No big deal, Mark thought. He and Anna had written 3/4 of it, and had outlined the rest. Pitching their high-concept buddy comedy script to Tapestry Films, which had recently found huge success with Wedding Crashers, seemed like too good of an opportunity to pass up. The whole thing would be done virtually—though this was years before COVID-19, many pitchfests were already being done over Skype and Zoom. They agreed to do it, but because they were visiting Anna’s dad that same weekend, Anna told Mark he would have to handle it on his own.
“So, I launch into the pitch, and the executive literally looks at the camera, and he’s says, ‘Stop, Mark, just stop,’” Mark said.
“And I thought, ‘Oh crap, what hell did I do?’”
Mark had only pitched scripts a few times before, and he was worried maybe he still didn’t have the art of it down, yet. The executive looked down, took off his glasses, rubbed his eyes.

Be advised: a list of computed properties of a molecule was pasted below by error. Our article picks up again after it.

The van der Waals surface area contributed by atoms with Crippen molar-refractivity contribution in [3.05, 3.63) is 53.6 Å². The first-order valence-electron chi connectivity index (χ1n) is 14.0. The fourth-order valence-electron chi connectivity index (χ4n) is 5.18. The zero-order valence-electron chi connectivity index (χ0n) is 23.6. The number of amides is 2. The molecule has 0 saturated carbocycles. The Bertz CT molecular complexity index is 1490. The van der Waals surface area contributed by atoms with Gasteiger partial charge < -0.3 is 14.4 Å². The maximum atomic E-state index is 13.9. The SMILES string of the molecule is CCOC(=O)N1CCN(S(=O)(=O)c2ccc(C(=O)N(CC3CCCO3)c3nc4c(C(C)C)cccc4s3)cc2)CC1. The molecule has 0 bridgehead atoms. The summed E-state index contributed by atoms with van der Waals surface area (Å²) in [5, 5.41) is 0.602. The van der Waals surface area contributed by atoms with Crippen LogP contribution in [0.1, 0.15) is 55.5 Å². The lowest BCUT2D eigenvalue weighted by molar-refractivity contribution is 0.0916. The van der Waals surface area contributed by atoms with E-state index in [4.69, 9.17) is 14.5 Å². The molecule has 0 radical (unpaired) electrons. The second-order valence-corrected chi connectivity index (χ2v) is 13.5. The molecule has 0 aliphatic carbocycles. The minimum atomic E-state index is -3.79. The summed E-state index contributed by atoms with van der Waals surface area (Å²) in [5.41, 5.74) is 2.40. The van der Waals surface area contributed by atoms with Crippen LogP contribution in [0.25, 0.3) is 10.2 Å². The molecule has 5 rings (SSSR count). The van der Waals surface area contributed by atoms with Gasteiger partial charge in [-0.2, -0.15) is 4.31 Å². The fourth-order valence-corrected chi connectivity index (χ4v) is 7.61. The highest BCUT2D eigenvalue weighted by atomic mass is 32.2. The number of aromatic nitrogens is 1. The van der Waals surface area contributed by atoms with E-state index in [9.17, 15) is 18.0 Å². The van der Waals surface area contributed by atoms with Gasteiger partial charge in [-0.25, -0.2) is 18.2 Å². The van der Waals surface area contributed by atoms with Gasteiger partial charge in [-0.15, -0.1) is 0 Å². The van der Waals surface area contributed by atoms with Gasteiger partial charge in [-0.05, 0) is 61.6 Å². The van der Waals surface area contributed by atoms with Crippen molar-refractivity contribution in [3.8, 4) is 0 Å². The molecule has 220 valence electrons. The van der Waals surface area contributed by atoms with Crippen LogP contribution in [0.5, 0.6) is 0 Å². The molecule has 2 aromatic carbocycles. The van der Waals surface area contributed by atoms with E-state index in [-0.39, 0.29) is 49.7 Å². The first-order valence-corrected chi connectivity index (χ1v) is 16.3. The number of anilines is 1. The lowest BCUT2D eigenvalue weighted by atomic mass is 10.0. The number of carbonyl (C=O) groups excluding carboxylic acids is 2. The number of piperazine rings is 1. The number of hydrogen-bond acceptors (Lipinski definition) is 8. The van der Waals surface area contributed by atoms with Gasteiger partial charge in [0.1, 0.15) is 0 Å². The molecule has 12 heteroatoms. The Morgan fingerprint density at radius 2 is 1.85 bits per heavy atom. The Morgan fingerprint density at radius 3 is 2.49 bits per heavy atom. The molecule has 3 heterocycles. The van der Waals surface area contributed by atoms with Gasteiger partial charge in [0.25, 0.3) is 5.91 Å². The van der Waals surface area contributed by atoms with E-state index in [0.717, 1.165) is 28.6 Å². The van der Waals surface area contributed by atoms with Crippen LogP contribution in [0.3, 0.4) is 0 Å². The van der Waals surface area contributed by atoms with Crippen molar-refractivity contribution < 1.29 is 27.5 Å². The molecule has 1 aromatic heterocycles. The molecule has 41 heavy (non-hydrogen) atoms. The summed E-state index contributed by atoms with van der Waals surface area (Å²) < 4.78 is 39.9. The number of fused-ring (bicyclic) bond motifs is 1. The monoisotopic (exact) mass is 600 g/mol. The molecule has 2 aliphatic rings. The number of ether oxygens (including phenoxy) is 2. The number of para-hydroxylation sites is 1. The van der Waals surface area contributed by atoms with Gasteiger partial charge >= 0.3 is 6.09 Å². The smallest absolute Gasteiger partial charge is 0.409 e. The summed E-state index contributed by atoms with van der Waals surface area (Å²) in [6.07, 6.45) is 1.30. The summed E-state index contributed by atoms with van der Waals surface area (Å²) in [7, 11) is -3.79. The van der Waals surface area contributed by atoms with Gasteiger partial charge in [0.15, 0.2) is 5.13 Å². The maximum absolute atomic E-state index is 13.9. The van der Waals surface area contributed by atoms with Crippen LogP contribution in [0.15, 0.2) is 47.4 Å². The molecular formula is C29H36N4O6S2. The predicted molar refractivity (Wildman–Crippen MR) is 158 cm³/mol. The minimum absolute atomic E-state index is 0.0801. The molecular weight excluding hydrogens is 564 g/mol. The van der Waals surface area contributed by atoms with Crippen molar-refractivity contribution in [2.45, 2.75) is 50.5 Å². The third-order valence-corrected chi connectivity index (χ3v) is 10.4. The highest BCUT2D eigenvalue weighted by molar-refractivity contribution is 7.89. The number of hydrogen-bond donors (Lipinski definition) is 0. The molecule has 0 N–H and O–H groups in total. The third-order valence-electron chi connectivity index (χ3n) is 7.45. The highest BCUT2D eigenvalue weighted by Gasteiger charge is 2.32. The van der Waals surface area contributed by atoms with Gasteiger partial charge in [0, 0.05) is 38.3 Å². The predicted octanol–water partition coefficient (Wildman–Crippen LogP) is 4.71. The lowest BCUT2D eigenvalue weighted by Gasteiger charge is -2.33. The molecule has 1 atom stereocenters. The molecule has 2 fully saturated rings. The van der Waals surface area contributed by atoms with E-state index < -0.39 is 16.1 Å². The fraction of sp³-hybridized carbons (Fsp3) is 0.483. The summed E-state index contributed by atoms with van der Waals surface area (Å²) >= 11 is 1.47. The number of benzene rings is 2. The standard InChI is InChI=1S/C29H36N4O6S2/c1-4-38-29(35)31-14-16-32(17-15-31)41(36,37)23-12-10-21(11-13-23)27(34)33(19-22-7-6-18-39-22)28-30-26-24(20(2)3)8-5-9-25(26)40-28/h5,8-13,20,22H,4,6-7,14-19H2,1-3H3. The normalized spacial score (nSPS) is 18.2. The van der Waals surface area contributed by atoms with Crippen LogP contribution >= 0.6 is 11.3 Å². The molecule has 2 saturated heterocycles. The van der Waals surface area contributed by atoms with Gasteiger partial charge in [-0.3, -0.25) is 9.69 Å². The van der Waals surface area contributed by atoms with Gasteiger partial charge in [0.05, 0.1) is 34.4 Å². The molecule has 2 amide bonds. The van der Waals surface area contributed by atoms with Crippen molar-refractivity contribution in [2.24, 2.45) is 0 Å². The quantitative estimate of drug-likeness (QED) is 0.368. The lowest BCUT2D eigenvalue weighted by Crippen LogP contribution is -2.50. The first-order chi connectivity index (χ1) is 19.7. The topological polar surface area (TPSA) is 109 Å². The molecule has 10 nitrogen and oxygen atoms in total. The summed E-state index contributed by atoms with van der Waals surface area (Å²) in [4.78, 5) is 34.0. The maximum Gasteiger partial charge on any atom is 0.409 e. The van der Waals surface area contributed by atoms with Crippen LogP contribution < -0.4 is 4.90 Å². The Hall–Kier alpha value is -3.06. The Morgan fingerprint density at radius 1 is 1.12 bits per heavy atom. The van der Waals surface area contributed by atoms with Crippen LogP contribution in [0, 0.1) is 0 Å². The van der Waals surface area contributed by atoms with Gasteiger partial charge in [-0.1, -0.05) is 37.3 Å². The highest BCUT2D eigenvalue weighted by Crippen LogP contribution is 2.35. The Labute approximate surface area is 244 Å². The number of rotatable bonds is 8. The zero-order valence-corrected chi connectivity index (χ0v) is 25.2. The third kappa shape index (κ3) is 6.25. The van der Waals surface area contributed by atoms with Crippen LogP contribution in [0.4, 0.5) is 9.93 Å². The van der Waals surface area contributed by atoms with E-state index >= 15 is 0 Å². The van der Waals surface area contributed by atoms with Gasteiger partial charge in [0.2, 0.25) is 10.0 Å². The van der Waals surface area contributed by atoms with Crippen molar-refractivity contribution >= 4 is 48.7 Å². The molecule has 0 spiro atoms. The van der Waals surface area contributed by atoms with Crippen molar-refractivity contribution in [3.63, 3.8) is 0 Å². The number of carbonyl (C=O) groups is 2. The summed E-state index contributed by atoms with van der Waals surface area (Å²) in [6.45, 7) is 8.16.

“Then he just goes, ‘Send it to me. I want to read this Monday morning. It sounds freakin’ hilarious!’”
That was amazing to hear, except for the part where it wasn’t finished yet. A weekend that was supposed to be dedicated to spending time with Anna’s dad instead shifted over to cranking out the final act of their screenplay. Come Monday, they sent the script off to the executive, having finished it in a dead sprint. Two weeks later, they received a phone call telling them the exec loved the script, and that he wanted to take it to the development team.